In the late 1980s, Jerry Ray Junkins, who eventually served as president, chairman, and CEO of TI, came to TI Defense Systems and Electronics Group (DSEG) praising the newly written criteria for the Malcolm Baldrige National Quality Award, said Baker. The environment was such that defense budgets were decreasing and competition was increasing, and an outside excellence criteria that could be used for learning and improving was something he saw as very valuable.

    Although the defense manufacturer was very creative and innovative in terms of new products, Baker said, the organization’s first Baldrige Award application, which did not even lead to a site visit, yielded some disappointment—at first. “We are in the defense industry. They don’t understand us. We’re better than they think we are,” Baker said was the feeling of his colleagues, but “the CEO held the line [saying] we have to use this as a learning experience. Get ready. Apply again.”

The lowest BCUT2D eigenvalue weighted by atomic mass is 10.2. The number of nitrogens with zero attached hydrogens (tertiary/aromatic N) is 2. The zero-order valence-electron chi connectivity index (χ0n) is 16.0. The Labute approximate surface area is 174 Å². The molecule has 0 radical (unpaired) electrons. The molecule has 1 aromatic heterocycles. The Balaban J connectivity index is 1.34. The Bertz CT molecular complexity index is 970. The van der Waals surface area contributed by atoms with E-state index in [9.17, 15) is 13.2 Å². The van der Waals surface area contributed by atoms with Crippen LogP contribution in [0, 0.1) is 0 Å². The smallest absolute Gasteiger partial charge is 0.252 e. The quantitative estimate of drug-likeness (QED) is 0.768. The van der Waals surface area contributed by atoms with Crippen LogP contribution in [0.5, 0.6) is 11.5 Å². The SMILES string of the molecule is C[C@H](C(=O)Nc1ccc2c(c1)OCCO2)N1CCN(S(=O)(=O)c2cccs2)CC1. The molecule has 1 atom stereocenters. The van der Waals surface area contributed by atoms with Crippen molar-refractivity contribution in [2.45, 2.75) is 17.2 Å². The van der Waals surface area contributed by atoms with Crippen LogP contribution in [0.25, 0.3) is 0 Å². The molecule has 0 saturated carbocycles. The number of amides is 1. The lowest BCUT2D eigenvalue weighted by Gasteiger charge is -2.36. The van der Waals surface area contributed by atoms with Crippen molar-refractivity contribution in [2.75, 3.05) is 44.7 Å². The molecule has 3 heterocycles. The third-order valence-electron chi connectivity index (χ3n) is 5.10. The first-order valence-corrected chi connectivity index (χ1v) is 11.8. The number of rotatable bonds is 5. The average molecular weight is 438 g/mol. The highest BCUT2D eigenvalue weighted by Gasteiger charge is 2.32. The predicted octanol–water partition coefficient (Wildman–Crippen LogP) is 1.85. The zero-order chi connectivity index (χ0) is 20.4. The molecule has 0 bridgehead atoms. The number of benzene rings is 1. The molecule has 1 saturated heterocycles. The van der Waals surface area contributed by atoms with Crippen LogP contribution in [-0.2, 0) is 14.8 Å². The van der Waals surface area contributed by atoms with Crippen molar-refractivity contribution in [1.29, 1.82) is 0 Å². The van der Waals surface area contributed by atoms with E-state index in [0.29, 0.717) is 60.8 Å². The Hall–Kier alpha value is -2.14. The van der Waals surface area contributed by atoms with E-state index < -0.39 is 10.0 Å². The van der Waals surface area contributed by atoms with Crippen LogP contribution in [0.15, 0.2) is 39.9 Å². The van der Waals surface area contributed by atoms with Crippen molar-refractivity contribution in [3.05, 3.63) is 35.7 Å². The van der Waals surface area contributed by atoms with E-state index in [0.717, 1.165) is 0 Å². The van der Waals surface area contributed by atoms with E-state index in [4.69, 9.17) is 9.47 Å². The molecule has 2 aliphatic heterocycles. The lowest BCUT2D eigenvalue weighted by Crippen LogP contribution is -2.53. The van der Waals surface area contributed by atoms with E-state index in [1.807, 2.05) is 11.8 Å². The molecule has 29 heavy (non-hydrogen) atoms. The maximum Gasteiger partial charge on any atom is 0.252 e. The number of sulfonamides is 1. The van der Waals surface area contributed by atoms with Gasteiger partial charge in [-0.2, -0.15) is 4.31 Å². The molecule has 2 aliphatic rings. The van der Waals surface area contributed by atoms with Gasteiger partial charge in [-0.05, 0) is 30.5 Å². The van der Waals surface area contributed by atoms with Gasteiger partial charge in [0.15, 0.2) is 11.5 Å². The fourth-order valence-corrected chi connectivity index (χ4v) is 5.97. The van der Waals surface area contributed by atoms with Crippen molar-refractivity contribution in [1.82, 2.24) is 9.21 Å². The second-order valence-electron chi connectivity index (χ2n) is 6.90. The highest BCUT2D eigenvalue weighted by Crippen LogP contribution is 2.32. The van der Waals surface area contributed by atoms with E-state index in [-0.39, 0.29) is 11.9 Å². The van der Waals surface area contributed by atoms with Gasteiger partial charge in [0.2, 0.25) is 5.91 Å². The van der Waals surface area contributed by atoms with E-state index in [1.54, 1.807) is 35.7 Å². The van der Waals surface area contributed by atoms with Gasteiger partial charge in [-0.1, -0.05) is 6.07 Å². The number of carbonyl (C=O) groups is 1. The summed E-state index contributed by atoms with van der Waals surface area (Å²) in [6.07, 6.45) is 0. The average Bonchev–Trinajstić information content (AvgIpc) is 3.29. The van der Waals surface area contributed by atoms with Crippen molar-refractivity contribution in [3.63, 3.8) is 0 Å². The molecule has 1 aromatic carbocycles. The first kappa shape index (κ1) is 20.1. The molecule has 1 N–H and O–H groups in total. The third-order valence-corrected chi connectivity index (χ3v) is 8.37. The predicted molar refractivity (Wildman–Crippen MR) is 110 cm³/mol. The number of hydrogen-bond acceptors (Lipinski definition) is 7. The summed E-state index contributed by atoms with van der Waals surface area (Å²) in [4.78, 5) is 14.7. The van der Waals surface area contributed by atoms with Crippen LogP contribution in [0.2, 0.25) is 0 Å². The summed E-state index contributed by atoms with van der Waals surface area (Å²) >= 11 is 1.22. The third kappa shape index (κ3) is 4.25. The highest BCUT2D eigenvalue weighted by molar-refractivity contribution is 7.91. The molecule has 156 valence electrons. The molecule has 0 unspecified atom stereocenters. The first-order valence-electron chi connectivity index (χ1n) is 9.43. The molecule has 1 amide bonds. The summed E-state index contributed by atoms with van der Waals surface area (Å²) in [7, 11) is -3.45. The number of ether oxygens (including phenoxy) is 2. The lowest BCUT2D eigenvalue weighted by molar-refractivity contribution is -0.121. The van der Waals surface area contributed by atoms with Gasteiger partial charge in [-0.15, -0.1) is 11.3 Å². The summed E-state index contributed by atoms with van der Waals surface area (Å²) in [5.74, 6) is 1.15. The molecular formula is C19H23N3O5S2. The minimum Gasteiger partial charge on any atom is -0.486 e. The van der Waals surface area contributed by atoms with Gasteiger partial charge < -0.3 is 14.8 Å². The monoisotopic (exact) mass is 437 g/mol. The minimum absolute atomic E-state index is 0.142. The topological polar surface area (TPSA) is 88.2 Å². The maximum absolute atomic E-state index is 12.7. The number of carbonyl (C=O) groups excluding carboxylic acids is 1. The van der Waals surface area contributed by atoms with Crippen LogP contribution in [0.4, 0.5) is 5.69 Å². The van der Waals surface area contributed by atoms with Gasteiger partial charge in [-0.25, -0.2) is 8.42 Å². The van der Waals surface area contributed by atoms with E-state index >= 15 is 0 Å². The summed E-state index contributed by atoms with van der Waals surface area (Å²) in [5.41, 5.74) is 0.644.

Baker, then a manufacturing engineer on missile programs, was assigned to learn about benchmarking, an insight from the Baldrige examiners that the company was very good but did not have the comparison measurements to prove it. “If you do not have continuous improvement goals based on benchmarking and benchmarks, you do not know how you compare,” writes Baker.

    Benchmarking was a new concept at the time, and Baker and a few colleagues were tasked to figure it out, starting with a visit to Xerox and Robert Camp, a well-known leader and author on the topic in 1990.